In the meantime, among many other things, Carton House and it its grounds were used as one of the locations for Stanley Kubrick’s (1975) film Barry Lyndon. That was of course before the beautiful landscaped gardens were destroyed and turned into golf courses. I went for a pleasant walk in the grounds earlier this summer, during the heatwave, but the path runs alongside a small lake beside one of the fairways where a group of people were openly committing acts of golf. A not-very-competent member of this group sent several balls into the water before finally managing to hit dry land with a tee shot. For a while I wished I’d brought a tin hat with me.

D.G. Bradman b Hollies 0

Posted in Cricket, History with tags , , on August 14, 2018 by telescoper

It was on this day 70 years ago (i.e. on 14th August 1948) that the great Australian batsman Sir Donald Bradman played his last Test innings, against England at the Oval. He didn’t know it would be his last knock but Australia won the match by an innings so he never got to bat again in the match, which was the last in the five-match Ashes series that Australia won 4-0.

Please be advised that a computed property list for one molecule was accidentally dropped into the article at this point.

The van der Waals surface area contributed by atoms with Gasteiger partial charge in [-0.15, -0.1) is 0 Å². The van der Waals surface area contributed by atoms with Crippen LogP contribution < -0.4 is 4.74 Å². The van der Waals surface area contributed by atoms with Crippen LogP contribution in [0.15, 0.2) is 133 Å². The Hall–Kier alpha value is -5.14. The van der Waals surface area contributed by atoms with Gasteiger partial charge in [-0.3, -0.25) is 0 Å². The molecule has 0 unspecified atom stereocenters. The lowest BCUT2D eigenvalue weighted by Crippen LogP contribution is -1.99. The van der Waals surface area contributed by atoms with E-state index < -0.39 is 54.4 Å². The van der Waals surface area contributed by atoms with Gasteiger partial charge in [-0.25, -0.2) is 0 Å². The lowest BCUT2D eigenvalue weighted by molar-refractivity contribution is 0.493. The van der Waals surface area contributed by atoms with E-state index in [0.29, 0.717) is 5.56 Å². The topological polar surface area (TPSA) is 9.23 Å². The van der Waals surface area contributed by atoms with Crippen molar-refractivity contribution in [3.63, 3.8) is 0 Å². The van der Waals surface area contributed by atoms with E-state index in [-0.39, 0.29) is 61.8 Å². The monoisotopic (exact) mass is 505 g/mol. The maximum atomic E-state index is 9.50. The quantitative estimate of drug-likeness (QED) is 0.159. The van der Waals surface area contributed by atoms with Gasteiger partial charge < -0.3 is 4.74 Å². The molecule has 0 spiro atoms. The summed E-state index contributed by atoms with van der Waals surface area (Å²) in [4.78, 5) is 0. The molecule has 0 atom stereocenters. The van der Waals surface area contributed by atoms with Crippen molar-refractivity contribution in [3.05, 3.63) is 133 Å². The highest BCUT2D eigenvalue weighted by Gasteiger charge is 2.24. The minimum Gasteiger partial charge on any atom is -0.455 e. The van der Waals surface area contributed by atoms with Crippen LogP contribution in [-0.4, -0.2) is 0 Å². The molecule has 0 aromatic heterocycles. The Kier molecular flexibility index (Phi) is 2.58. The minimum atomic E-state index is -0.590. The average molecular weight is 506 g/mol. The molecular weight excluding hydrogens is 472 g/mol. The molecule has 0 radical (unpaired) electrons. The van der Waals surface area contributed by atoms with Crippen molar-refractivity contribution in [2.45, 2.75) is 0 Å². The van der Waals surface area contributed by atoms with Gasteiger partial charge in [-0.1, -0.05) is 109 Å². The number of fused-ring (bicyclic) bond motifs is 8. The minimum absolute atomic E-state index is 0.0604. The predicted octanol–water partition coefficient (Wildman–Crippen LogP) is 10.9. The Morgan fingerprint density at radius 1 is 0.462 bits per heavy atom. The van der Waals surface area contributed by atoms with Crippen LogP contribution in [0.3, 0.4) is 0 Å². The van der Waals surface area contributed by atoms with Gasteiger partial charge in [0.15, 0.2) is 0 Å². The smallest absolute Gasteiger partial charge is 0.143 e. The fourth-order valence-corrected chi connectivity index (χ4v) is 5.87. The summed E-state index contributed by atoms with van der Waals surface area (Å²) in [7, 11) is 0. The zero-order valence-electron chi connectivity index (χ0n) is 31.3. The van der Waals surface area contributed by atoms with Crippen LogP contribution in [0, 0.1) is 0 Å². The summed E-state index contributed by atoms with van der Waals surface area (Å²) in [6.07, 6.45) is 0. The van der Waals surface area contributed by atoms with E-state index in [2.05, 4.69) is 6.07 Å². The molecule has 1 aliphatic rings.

Bradman needed only to score four runs to finish with a Test batting average of 100, but he was out second ball to the legspinner Eric Hollies, for a duck, and his average was stuck on 99.94.

Here’s a short video of Bradman’s last Test innings, featuring commentary by John Arlott:

Two things struck me when I watched this just now. One is that Norman Yardley’s decision to give Bradman three cheers at the start of his innings may have seemed very sporting at the time, but I’m sure it put the batsman off and I wonder if that was Yardley’s calculated intent?